Hip

Normal Anatomy of the Hip joint

The thigh bone, femur, and the pelvis, acetabulum, join to form the hip joint. The hip joint is a “ball and socket” joint. The “ball” is the head of the femur, or thigh bone, and the “socket” is the cup shaped acetabulum.

How does the Hip joint work?

Find out more in this web based movie.

Osteoarthritis of Hip

Osteoarthritis, also called degenerative joint disease is the most common form of arthritis. It occurs most often in older people. This disease affects the tissue covering the ends of bones in a joint (cartilage).

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Inflammatory Arthritis of the Hip

Inflammation of the joints is referred to as arthritis. The inflammation arises when the smooth covering (cartilage) at the end surfaces of the bones wears away. In some cases, the inflammation is caused when the lining of the joint becomes inflamed as part of an underlying systemic disease. These conditions are referred to as inflammatory arthritis.

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Hip Fracture

Osteoarthritis, also called degenerative joint disease is the most common form of hip arthritis. It occurs most often in older people. This disease affects the tissue covering the ends of bones in a joint (cartilage).

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Femoro Acetabular Impingement (FAI)

Femoroacetabular Impingement FAI is a condition resulting from abnormal pressure and friction between the ball and socket of the hip joint resulting in pain and progressive hip dysfunction. This when left untreated leads to the development of secondary osteoarthritis of the hip.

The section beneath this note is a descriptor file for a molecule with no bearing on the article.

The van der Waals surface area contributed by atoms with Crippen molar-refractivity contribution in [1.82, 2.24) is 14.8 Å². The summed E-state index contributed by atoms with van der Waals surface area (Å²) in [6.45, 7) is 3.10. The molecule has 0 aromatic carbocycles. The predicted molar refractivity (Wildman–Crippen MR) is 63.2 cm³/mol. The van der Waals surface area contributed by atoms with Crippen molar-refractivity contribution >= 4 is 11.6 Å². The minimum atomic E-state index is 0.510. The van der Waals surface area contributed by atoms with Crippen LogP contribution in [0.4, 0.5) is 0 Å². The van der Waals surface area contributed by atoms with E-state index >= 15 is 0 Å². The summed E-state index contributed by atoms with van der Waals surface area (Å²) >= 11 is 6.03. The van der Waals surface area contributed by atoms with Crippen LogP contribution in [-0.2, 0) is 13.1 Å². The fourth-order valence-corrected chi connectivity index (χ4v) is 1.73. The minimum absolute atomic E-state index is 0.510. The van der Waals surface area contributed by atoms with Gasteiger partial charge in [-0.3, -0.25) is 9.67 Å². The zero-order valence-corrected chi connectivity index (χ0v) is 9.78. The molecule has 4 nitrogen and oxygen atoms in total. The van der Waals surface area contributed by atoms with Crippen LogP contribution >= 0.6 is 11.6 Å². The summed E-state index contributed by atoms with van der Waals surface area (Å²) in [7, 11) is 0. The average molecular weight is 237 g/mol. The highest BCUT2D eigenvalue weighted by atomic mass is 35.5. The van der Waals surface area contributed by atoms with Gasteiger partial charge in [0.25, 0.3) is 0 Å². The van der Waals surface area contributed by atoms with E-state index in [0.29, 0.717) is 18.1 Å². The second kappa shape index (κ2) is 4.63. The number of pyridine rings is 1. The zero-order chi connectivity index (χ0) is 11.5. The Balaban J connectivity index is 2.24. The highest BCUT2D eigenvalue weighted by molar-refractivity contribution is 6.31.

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Hip Arthroscopy

Hip arthroscopy is a relatively new surgical technique that can be effectively employed to treat a variety of hip conditions.

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Total Hip Replacement (THR)

Total Hip Replacement (THR) procedure replaces total or part of the hip joint with an artificial device (prosthesis) to alleviate pain and restore joint movement.

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Hip Resurfacing

Hip Resurfacing or bone conserving procedure replaces the acetabulum (hip socket) and resurfaces the femoral head. This means the femoral head has some or very little bone removed and replaced with the metal component. This spares the femoral canal.

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Revision Hip Replacement

This maybe because complete or a part of your previous hip replacement needs to be revised. This operation varies from a very minor adjustment to a massive operation replacing significant amount of bone and hence is difficult to describe in full.

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